New Zealand joins ASAT test ban

WASHINGTON — The New Zealand government has formally signed on to a U.S.-led ban on the testing of destructive direct-ascent anti-satellite (ASAT) weapons in an effort to build momentum for a global ban on such tests .

In a July 1 speech at the University of Otago, New Zealand Foreign Minister Nanaia Mahuta announced that the government would join the US statement in April that it would not proceed with such “irresponsible” ASAT tests due to the debris they produce, increasing the risk of collisions with satellites.

“Today I am pleased to announce that Aotearoa New Zealand will join this statement and make the same commitment,” she said, according to an official transcript of her speech. “We will not conduct destructive tests of direct-ascent anti-satellite missiles.”

The decision has no practical effect on New Zealand’s space activities, as the country had neither developed nor proposed to develop direct-ascent ASATs. “We don’t have that capability, nor are we looking to develop it,” she said. “But our commitment is a further expression of our multilateral commitment to setting rules and standards.”

This included, Mahuta noted in his speech, attending the first meeting of a United Nations Open-Ended Working Group (OEWG) on Responsible Spatial Behaviors in Geneva in May. This meeting was the first of four over two years with the aim of developing standards and rules of behavior that could eventually lead to binding agreements.

“We are only at the beginning of this process, but we are convinced that this approach can lead to a pragmatic and constructive outcome,” she said of the OEWG meeting. “It will take time and require continued attention to ensure the rules remain fit for purpose. Eventually, this may mean negotiating a comprehensive legally binding treaty. “

It was at this OEWG meeting that the Canadian government announced that it was joining the ban on ASAT testing in the United States. No other countries have officially joined the ban, but at the meeting, representatives from several countries expressed their support while refraining from formally joining.

“We definitely welcome the commitment of the United States,” Clive Hughes, head of space security and advanced threats at Britain’s Foreign, Commonwealth and Development Office, told a panel discussion at the fourth summit. for space sustainability on June 23. of the UN resolution that established the OEWG.

“He needs to be at the forefront of the kind of responsible behaviors that we are trying to persuade through the UN Open-Ended Working Group process,” he said of an ASAT testing ban. .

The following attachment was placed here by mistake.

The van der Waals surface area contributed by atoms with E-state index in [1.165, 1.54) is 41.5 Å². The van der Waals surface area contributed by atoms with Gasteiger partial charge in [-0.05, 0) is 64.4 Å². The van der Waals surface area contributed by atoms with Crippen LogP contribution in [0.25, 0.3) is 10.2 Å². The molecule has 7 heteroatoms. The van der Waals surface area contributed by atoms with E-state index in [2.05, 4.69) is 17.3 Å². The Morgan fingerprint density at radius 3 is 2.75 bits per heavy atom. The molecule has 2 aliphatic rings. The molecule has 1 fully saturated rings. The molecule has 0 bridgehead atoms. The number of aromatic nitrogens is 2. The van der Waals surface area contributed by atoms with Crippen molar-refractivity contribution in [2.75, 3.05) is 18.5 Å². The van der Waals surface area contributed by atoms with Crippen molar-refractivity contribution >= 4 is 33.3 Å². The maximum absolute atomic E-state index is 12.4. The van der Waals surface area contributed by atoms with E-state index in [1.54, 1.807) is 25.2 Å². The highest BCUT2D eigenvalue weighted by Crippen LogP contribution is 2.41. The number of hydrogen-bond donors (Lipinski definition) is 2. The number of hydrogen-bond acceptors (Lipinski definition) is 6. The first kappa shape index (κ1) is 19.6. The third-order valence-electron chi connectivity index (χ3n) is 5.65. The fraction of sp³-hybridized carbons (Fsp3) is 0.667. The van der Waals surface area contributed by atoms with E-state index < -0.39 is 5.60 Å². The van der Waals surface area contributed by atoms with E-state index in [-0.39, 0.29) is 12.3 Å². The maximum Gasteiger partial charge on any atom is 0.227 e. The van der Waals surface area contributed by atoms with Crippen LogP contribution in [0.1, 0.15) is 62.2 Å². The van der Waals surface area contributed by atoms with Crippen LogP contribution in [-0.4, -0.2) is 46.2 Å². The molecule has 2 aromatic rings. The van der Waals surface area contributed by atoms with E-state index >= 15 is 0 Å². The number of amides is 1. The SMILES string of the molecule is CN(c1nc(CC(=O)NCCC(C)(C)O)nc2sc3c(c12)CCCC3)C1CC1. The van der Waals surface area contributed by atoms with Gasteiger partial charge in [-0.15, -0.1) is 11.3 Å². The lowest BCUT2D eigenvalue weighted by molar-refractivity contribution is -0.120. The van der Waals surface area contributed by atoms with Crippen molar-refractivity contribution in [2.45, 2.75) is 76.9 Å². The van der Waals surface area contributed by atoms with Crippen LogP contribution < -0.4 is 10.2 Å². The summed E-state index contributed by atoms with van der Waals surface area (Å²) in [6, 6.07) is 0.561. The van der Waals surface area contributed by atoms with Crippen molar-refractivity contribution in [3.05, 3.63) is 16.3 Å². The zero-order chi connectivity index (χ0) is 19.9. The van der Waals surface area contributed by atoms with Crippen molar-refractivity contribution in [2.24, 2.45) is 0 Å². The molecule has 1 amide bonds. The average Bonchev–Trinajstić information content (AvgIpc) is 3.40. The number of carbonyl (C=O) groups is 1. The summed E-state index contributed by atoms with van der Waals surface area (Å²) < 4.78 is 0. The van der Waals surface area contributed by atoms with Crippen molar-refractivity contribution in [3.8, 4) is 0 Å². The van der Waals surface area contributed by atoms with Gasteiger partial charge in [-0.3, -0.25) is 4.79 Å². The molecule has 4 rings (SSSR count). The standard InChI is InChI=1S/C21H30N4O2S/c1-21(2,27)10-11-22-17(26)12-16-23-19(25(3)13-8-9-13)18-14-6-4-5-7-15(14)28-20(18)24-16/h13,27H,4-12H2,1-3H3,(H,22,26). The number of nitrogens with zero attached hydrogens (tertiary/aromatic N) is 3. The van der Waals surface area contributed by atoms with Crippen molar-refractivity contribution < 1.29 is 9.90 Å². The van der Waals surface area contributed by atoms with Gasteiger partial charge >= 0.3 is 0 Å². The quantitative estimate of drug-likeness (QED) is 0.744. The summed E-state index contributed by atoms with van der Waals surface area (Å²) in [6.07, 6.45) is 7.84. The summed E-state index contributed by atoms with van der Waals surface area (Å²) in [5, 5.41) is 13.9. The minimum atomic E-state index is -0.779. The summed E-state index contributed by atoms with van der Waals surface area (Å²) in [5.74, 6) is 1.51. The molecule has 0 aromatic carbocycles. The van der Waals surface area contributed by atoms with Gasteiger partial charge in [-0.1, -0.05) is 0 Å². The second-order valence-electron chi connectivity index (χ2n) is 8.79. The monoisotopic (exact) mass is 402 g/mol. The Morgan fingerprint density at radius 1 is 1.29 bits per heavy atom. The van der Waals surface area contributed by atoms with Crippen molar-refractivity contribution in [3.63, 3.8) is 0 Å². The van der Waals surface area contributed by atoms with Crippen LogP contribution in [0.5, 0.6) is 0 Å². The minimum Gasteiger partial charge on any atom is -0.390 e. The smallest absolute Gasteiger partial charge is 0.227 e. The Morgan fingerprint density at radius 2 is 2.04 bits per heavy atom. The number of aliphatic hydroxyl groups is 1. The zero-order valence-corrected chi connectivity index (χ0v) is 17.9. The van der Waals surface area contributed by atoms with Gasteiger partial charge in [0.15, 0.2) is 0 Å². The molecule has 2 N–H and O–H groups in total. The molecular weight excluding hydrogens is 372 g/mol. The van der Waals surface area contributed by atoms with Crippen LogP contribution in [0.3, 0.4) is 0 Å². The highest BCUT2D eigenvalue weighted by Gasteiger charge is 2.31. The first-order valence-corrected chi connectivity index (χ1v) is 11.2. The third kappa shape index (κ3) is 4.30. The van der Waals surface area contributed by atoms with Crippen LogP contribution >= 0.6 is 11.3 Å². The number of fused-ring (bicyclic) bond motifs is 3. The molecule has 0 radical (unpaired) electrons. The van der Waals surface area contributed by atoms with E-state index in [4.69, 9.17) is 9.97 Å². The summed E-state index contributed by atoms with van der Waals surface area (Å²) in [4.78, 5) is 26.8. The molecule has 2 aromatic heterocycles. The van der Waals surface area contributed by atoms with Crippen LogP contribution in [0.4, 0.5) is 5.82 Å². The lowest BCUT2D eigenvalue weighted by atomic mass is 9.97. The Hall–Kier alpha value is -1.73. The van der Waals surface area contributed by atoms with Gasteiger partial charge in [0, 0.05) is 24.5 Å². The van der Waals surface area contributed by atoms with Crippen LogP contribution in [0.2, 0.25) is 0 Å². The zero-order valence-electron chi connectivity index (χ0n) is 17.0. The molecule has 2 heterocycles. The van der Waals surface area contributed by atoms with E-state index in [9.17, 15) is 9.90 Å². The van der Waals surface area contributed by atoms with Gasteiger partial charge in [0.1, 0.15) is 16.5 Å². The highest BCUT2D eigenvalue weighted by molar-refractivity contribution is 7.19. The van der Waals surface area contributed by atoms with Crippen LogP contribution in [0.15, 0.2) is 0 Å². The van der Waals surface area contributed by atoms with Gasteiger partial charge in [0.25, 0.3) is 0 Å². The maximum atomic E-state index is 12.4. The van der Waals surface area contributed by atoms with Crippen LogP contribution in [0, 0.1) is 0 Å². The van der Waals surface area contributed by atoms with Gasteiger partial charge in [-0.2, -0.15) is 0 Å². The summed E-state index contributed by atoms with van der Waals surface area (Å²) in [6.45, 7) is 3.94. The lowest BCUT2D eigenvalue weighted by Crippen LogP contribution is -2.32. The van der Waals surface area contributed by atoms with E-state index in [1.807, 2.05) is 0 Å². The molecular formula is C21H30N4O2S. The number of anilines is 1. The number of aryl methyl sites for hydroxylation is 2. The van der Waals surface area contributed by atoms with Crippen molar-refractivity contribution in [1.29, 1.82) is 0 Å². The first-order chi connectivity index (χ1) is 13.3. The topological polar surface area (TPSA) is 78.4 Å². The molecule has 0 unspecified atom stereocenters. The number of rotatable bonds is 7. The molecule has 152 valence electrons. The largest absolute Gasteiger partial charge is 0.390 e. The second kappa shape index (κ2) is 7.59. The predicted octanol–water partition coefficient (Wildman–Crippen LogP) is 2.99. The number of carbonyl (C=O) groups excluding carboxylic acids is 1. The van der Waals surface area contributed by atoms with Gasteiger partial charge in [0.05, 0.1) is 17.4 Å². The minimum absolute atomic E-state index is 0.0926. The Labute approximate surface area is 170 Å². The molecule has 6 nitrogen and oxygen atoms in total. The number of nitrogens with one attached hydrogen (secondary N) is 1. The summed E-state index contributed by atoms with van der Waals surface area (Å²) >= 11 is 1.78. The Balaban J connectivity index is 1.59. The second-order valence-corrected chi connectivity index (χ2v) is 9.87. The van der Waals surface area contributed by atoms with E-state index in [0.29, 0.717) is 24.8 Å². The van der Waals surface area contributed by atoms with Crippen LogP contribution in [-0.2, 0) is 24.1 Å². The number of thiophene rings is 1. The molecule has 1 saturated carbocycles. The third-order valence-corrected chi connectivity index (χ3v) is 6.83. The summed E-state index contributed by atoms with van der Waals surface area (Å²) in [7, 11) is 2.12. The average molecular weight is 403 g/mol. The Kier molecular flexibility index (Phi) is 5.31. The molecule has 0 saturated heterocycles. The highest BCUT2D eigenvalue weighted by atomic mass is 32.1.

Jessica Tok, a space policy analyst in the Office of the Assistant Secretary of Defense for Space Policy, told the panel that the US government’s decision to ban such tests was an attempt to focus on behaviors rather than specific technologies. “Instead of banning the technology, what is the behavior we want to stop?” she says. A destructive direct ascension ASAT test ban was “one of the easiest behaviors we could adopt” before the first OEWG meeting.

She called the ban on ASAT testing a “first step” towards broader norms and rules of behavior, rather than going straight to a binding treaty as some countries have argued. “We have to take that first step, and so for us, banning ASAT missile tests is essentially that first step.”

Another benefit of the testing ban, she added, was verification. “We want something that the international community is able to verify itself,” rather than just trusting the United States or another country, she said, citing growing situational awareness capabilities. space of countries and companies. “It’s much easier to verify that a breach has taken place.”

During the panel, Dan Oltrogge, director of commercial space situational awareness company COMSPOC, discussed the effects of Russia’s November 2021 ASAT test on low Earth orbit operations, including “conjunction squalls” or peaks in the number of close approaches with satellites in the sun -synchronous orbits.

“ASAT testing is an urgent threat to our safety, security and sustainability,” he said, noting the US ban on such testing. “I’m sure the global community would like to see more and more countries take this step.”

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